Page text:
“Why do you care ? You don’t live here.”

Last week I was having a gas line installed in order to convert an old oil furnace to a new gas furnace. Since I like to be onsite whenever there are contractors at any of my places, I showed up about half way through the installation process for the gas line and meter. I mentioned to the guys that I was glad of the meter placement because I didn’t want the meter in front of a beautiful brick chimney on the side of the house.  The pipeline installer ( he didn’t work for the Gas company) responded, “Why do you care ? You don’t live here.” About half an hour later, he mentioned that he used to own some rentals, but sold them, because he “got sick of the hassle.”

If you have a feeling that you don’t care about your places because you don’t live there, you shouldn’t be a landlord. Your tenant will know that you don’t care, and then they won’t care.        ( Most tenants, there are some exceptions, are certainly not going to care about your place more than you do) They won’t be responsible in the way they treat it, they will be problems that you will then have to remedy, and you too will “get sick of the hassles.”

“It is your mind which creates this world” – The Buddha

This guy did a great job of self creating the world of the miserable landlord, with miserable tenants.



“Not knowing is most intimate,” also, it can feel quite uncomfortable.

Dizang asked Fayan, “Where are you going?”
Fayan said, “Around on pilgrimage.”
Dizang said, “What is the purpose of pilgrimage?”
Fayan said, “I don’t know.”                                                                                                           Dizang said, “Not knowing is most intimate.”                                                                                    ( with thanks to Norman Fischer )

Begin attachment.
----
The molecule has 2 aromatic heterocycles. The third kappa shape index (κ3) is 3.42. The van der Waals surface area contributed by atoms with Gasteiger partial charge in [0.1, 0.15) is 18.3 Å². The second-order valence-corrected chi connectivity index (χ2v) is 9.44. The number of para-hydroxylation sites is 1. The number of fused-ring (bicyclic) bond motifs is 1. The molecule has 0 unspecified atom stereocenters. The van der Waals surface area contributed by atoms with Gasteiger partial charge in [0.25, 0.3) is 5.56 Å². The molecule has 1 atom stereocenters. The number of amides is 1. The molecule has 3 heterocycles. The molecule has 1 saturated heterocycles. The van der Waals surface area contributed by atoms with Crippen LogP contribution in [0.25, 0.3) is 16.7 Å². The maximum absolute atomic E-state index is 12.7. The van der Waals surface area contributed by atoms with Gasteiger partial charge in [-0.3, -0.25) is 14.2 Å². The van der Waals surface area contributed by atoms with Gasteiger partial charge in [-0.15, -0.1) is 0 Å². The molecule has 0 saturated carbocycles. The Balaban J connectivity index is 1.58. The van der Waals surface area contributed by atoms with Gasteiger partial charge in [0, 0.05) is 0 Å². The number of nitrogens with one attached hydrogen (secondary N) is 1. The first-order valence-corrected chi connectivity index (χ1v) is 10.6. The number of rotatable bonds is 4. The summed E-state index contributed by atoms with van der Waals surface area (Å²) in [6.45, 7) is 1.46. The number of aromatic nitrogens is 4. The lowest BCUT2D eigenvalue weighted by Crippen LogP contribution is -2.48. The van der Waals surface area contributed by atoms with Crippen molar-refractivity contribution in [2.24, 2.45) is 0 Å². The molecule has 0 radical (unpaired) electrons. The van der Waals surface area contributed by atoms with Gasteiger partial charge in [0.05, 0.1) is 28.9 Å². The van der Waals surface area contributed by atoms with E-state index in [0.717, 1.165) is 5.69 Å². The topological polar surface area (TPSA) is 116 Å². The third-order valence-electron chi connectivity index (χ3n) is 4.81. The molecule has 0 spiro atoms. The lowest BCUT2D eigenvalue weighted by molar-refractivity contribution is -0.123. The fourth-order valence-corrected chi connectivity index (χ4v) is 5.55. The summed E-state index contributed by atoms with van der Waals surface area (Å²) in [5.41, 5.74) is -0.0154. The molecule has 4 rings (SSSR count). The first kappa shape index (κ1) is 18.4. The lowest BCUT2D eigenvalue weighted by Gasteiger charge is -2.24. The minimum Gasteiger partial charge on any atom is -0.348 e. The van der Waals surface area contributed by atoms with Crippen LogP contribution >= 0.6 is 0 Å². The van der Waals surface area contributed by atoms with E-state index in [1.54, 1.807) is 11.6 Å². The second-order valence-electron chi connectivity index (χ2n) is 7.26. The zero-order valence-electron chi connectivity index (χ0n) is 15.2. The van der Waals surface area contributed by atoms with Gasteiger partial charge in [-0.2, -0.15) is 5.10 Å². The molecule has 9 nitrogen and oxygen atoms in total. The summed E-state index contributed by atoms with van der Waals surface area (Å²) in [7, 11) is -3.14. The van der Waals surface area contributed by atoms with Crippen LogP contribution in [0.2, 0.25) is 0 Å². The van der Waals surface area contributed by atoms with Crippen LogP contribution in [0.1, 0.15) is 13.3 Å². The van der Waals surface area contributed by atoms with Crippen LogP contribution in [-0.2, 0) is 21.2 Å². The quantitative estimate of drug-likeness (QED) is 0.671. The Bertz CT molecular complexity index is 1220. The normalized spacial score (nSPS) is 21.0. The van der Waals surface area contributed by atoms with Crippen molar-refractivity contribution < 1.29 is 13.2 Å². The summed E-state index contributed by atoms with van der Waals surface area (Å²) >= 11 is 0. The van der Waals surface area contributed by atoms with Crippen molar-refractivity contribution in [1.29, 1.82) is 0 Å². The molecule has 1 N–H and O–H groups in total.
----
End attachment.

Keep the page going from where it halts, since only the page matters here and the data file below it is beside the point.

Two and a half weeks ago I was told I needed a new furnace, the sooner the better. Our present furnace ( at our home ) evidently has a cracked heat exchanger and is leaking CO into our house at a rate that is not exactly dangerous, especially if we don’t use it at night, but, since the cracking could expand, it could become dangerous at any time. I fully expected to have it replaced at least a week ago, but, I don’t know. I don’t know what furnace to choose or what furnace contractor to trust, and furnaces are expensive ! somewhere between $3500 and $4500 for our 1800 square foot home.

I had a furnace contractor that I trusted, until I had his company upgrade one of our duct systems. At that point in time their incompetence became obvious. Consequently, I am getting conflicting advice from two contractors I don’t know. When we practice meditation while dealing with an issue like this we notice how much thinking surrounds it, and usually there is fear of making the wrong decision. When we stop thinking we experience the bodily tension that comes with these thoughts – and it can feel quite threatening and uncomfortable. However, if we can remember what old Dizang said back about the year 880 CE, we might try out letting the discomfort just be there without trying to fiddle with it. I have found this approach to decision making quite valuable. We often have an insight into our situation that would not come through speculation and worrying.

This morning there was an experience that illustrates this. During sitting, while just experiencing the tension in the body, two things popped up. 1) my good friend Patricia from the Zen Center of Portland had her furnace replaced a couple years ago, and 2) we do a lot of our heating with the gas fireplace in our living room.  Hearing from Patricia on the subject may help a lot, and the more expensive furnace will not benefit us as much if it’s turned off half the time !